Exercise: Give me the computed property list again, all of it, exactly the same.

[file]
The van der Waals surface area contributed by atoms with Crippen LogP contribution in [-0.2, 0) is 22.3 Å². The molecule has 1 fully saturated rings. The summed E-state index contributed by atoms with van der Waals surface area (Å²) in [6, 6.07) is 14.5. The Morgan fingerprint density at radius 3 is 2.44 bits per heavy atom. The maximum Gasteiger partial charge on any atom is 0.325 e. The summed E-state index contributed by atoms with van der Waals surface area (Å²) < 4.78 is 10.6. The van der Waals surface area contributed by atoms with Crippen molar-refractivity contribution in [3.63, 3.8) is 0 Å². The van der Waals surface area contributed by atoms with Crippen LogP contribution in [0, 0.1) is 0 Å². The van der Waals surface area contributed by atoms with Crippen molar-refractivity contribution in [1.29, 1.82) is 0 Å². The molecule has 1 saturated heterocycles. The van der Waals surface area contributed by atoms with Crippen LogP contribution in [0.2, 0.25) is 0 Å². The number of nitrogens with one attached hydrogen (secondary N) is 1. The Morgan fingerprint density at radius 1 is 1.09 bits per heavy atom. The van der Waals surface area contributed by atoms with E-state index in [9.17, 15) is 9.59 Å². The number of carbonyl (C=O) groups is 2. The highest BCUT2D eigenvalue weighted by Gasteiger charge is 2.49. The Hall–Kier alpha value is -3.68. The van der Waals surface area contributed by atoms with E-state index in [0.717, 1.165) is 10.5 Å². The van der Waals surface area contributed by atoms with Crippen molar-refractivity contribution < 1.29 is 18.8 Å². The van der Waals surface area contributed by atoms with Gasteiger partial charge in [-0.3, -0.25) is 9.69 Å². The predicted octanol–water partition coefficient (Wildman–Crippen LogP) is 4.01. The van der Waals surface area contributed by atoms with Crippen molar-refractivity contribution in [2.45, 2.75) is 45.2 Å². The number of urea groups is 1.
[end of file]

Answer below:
The van der Waals surface area contributed by atoms with Crippen LogP contribution in [-0.2, 0) is 22.3 Å². The molecule has 1 fully saturated rings. The summed E-state index contributed by atoms with van der Waals surface area (Å²) in [6, 6.07) is 14.5. The Morgan fingerprint density at radius 3 is 2.44 bits per heavy atom. The maximum Gasteiger partial charge on any atom is 0.325 e. The summed E-state index contributed by atoms with van der Waals surface area (Å²) < 4.78 is 10.6. The van der Waals surface area contributed by atoms with Crippen molar-refractivity contribution in [3.63, 3.8) is 0 Å². The van der Waals surface area contributed by atoms with Crippen LogP contribution in [0, 0.1) is 0 Å². The van der Waals surface area contributed by atoms with Crippen molar-refractivity contribution in [1.29, 1.82) is 0 Å². The molecule has 1 saturated heterocycles. The van der Waals surface area contributed by atoms with Crippen LogP contribution in [0.2, 0.25) is 0 Å². The number of nitrogens with one attached hydrogen (secondary N) is 1. The Morgan fingerprint density at radius 1 is 1.09 bits per heavy atom. The van der Waals surface area contributed by atoms with E-state index in [9.17, 15) is 9.59 Å². The number of carbonyl (C=O) groups is 2. The highest BCUT2D eigenvalue weighted by Gasteiger charge is 2.49. The Hall–Kier alpha value is -3.68. The van der Waals surface area contributed by atoms with E-state index in [0.717, 1.165) is 10.5 Å². The van der Waals surface area contributed by atoms with Crippen molar-refractivity contribution < 1.29 is 18.8 Å². The van der Waals surface area contributed by atoms with Gasteiger partial charge in [-0.3, -0.25) is 9.69 Å². The predicted octanol–water partition coefficient (Wildman–Crippen LogP) is 4.01. The van der Waals surface area contributed by atoms with Crippen molar-refractivity contribution in [2.45, 2.75) is 45.2 Å². The number of urea groups is 1.